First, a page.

# Angular Velocity Problem - Merry Go Round

1. Nov 26, 2009

### vm310

A 4.8m diameter merry-go-round is rotating freely with an angular velocity of 0.8rad/s. Its total moment of inertia is 1950(kg)(m2). Skid, Mitch, Larry, and Greezy all jump on at the same time. They each have a mass of 65kg.What is the angular velocity now?

Relevant equations
$$\omega=\frac{v}{r}$$

$$I=\frac{1}{2}$$mv2

3. The attempt at a solution
I'm totally lost. Someone please give me a hint :tongue:

Thanks

2. Nov 26, 2009

### cepheid

Staff Emeritus
This is not actually correct. 1/2 mv^2 is the formula for kinetic energy. The moment of inertia of a rotating body is something totally different, and it depends on both the mass of the body and its shape. But you don't have to worry about how to calculate it, because the problem *gives* you its numerical value right from the start.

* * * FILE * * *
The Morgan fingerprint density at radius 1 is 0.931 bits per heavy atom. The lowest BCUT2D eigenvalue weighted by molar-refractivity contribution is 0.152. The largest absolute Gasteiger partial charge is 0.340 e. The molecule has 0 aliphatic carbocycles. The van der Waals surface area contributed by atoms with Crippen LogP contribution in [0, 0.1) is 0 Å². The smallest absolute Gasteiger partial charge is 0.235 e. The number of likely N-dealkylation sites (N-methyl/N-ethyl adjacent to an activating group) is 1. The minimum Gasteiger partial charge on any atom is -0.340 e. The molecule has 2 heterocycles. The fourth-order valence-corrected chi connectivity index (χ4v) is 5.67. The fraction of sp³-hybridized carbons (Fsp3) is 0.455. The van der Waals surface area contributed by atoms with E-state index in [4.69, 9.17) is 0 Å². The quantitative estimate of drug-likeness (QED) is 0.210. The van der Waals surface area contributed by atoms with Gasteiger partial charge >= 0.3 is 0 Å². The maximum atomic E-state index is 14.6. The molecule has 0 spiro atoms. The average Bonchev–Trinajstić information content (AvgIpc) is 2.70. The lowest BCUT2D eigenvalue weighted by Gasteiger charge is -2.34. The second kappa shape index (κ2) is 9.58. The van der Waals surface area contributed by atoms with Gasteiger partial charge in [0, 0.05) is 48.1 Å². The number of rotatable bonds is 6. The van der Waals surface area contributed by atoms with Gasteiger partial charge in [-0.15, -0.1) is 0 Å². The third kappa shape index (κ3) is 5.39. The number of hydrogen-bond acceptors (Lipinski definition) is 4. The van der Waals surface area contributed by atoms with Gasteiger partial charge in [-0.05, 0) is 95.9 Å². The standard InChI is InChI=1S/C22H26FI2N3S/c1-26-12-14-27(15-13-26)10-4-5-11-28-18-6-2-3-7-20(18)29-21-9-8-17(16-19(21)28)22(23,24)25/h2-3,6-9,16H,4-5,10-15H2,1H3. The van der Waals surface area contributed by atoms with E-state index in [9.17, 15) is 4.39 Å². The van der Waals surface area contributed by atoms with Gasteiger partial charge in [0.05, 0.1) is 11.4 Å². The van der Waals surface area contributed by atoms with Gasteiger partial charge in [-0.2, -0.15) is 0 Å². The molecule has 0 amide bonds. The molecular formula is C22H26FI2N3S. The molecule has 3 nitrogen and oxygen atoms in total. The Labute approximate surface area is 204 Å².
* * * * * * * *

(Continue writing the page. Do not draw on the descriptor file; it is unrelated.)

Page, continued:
There is a relationship between moment of inertia, angular velocity, and angular momentum. If you look at it closely, it should become clear what to do.

EDIT: Hint 1 - One of these three quantities changes after the kids jump on, as compared to before, which results in a change in another one of the quantities.

Hint 2 - As is often the case in physics, a general conservation law is what allows us to understand how the system will respond after the change has occurred.

3. Nov 26, 2009

### vm310

Thank you for the quick response. I know that,

$$L=I\omega$$

and that,

$$L=mvr$$

I know I'm supposed to sum the masses of everyone who jumps on, but am I suppose to sum the radius also?

4. Nov 26, 2009

### cepheid

Staff Emeritus
Right, and the quantity that changes (before vs. after) is the moment of inertia of the merry go round, because now it has the additional individual moments of inertia of the people standing on it. If you can figure out by how much I changes, you can figure out how much omega changes (because angular momentum is conserved).

5. Nov 27, 2009

### vm310

Thanks cepheid I got it!